SENSE OF SECURITY ENVELOPES
THE CAPITOL CITY OF NIC
ESTRADA IS STILL FIGHTING
MADRIZ SAYS HE REALIZES RE-
SPONSIBILITIES AND DANG-
ERS OF POSITION.
Zelaya Is Now On Board a Mexican
Battleship American Cruiser Re
fused to Salute Deposed President
—Man Stabbed for Shouting "Vivi
Bv Associated Press.!
Managua, Dec. 25.—Jose Santos
Zelaya, fhe ex-president of Nicara
gua, has taken himself out of the
count-y and is now aboard the Mex
ican gunboat. General Guerrero, and
is bound for Salina Cruz.
Under the cover of darkness Thurs
day morning Zelaya, accompanied by
a heavily armed guard, proceeded to
Corinto, in which port the 'Mexican
iwarship had been lying for several
days, close to the United States pro
tected cruiser, Albany. Other (Amer
ican warships swung anchor in the
harbor, with marines aboard', lazily
Zelaya's coming was unheralded,
but a guard from the Guerrero receiv
ed him and he soon was safe under
the protection of the Mexican flag.
A button gone off the front of
your negligee shtirt—not another
in the house that iwill .match the
other®—no time to sew one on
What an annoyance!
Why not patronize a Taumdiry
that sows on lost buttons, fixes nip
bursted button holes, and keeps
lycur limen Ini perfect repair at all
times—and free of charge?
Ours is such a laundry.
Enjoy the service—
Send us your "work.
Reade & Stevenson
Phone 220 120 Sixth St.
At 5 o'olcck in the afternoon the war
ship .weighed anchor and pointed out
to sea. A salute of thirteen guns
were fired from the shore, and hun
dreds of sailors and citizens 'waived
the former dictator a farewell from
the beaieh. Zelaya stood alone and
waived back in answer. ^e uncover
ed his head when abreast of the Amer
ican cruiser, 'but .she 'made no re
sponse. Then he turned again to
wiaard the shore, gazing until out
Shortly before the arrival of Ze
laya at Corinto, the United States
gunboat, Princeton got up steam and
proceeded for San Juan Del Soir.
The rumor spread that the Prince
ton intended to watch the movement
of the Mexican gunboat, hut she (pro
ceeded directly down the coast and
her arrival at htr destination was
later reported, greatly relieving the
anxiety of the Zehivan adherents.
Manragunas in general .were greatly
relieve.1 when they learned that Ze
laya had gone and President Mladriz
has already begun his promised work
Ail reports that Madris intends to
resign the presidency are without a
shred of truth. He, himself, announc
ed that h" accepted the office only
after a mature consideration of the
opportunity the position gave him to
bring about harmony and peace in
Xiearagua and also of the dangers
which attended his acceptance. He
is willing to face the dangers, he
says, in order to save the country.
iNews of the overwhelming victorv
won by Estrada at Rama has now
rer.irhed the ears of all in Managua,
as 'well as the report that the revolu
tionary forces will soon be marching
in this direction.
•But Estrada is as yet along dis
tance off and the hope is held, that
before the men reach the capital, a
settlement satisfactory to all sides,
might be arranged.
Francisco iBaca, of Leon, the home
town of President Madriz, has hsen
appointed minister general in plac3
of Dr. Julian Mas, who resigned.
Irias, who at one time was spoken
of for the presidency, has deemed
it advisalble to withdraw himself
from public notiice as he became very
unpopular when the demonstrations
against Zelaya were at their height.
A dispatch received here todiay
from' Rivas says that a man who
shouted "Vtvi Madriz" was stabbed to
death by three soldiers.
Managua, Dec. 25.—Zelaya was en
tertained at luncheon at Corinto by
the late commandant of the port,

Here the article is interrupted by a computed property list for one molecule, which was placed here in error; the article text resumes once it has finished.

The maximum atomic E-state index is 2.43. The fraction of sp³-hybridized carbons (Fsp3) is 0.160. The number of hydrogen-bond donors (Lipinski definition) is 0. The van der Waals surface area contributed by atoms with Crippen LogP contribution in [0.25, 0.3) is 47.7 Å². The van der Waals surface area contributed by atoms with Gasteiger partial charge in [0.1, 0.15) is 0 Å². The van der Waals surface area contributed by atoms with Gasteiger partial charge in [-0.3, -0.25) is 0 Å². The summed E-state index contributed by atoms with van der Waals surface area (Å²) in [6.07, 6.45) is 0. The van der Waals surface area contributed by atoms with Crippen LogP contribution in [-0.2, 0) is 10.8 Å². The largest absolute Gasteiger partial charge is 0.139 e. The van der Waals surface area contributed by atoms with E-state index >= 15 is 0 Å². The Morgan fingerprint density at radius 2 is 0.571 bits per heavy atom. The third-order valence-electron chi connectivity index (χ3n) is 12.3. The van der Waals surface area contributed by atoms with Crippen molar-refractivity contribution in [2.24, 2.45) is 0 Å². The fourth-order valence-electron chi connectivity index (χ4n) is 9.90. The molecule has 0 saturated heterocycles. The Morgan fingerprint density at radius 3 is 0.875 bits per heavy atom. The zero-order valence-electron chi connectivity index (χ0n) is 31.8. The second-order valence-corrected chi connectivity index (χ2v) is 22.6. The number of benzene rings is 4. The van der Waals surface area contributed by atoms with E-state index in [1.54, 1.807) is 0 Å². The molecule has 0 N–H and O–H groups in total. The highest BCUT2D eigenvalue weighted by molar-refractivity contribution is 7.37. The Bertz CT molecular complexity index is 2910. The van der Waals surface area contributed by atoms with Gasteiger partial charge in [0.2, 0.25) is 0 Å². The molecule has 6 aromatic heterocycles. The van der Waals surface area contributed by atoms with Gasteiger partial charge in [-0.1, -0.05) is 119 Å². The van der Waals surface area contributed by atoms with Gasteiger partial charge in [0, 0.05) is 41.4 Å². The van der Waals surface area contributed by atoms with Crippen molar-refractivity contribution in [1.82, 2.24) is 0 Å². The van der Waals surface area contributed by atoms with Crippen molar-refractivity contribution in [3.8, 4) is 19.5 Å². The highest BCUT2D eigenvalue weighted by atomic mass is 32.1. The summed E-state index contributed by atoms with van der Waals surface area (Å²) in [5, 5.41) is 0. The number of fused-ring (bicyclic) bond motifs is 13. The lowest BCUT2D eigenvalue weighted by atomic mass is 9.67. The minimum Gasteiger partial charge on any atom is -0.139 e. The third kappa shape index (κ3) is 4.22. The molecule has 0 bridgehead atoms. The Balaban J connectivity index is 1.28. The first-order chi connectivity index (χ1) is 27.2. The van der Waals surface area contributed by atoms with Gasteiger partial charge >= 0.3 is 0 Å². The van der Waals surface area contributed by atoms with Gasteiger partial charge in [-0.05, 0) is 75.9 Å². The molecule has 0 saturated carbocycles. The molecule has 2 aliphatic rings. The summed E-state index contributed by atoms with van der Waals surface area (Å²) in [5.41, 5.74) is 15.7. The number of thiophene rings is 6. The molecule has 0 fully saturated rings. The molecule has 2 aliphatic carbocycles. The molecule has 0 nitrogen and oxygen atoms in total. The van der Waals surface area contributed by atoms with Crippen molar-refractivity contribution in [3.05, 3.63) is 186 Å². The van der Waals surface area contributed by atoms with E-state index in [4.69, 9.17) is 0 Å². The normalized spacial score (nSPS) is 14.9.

whose guests included the Mexican
minister and the officers of the gen
eral Guerrero. There were no toasts
but an informal discussion of the bat
tle of Rama was indulged in.
Zelaya expressed the fear that
President Madriz would not he able
to cope with the situation, as he was
not a military man. He said that
the army of the government had
been reduced to skeletons by priva
tions due to the failure of the new
administration to forward rations,
and he -was glad that the army bad
surrendered, as a great loss of life
was thus averted.
At 2:30 in the afternoon, the ex
president was taken off on a launch
and put aboard the Mexican warship
without the slightest opposition from
the American ships and no protest of
any kind. Until the general Guer
rero steamed away there was great
apprehension on the part pf Zelaya
that the United States would oppose
his departure. There was only a
feeble demonstration, and the leave-
Consists of a
ThermostQLt (or mechanical ther
mometer) a to and two cells of
Open Circuit BaLttery.
Books of plain directions in Detail
with each Regulator.
THE THERMOSTAT is located in the
living room at an average tempera
ture point. All other parts of devica
are located in basement. The Ther.
mostat regulates by a* temperature
change of one degree.
Made with or without
Point of Temperature Control may be
changed instantly at the Thermostat
without going to the basement.
TWENTY-FIVE YEARS ON THE
PROVEN A SUCCES8 GUARAN.
Booklet on Request.
I G.W. WOLBERT HARDWARE CO.
Agents for Bismarck, N. D.
taking of Zelaya was unimpressive.
No speeches were made, but a mili
tary band played a few airs in a hall
The American officers ashore spent
most of the time making snap shots
of what appeared to be a very peace
St. Louis, Dec. 25.—In a fifteen min
ute handicap wrestling match here
tonight, Frank Gotch failed to throw
Con O'Kelly, champion of Ireland.
Dr. Roller and Raoul De Rouen
wrestled fifteen minutes without a
The. police refused to permit James
J. Jeffries to put on gloves to box
with Sam Berger.
EXPECTED THAT JUNES
WILL PLEAD GUILTY
Fargo, X. D., Dec. 25.—If a report
which was receive,! from- Rugfby, N. D.
this morning is correct, Andy Jones,
Xorth Dakota's unique representative
of high financing, will offer no resis
tance when his case is called for trial
on Jan. 5 in the United States court.
A definite rumor that he will enter
a plea of guilty has gone out from
Rugby, which is verified 'by certain
When asked concerning the mat
ter this noon, Judge Engerud, leading
noumsel for Jones, stated that he
knew nothing concerning such a re
port. He declined to make any state
ment concerning the matter, neither
affirming or denying it.
The Jones casn will b« flan first
cue called when the federal petit jury
convenes in Fargo the first week in
January. Thorough preparation has
been made by the government to
proseoute this action, the first on the
calendar. Special Agent Proctor, an
expert accountant, has been engaged
on the "books of the Rugby Nlationa'l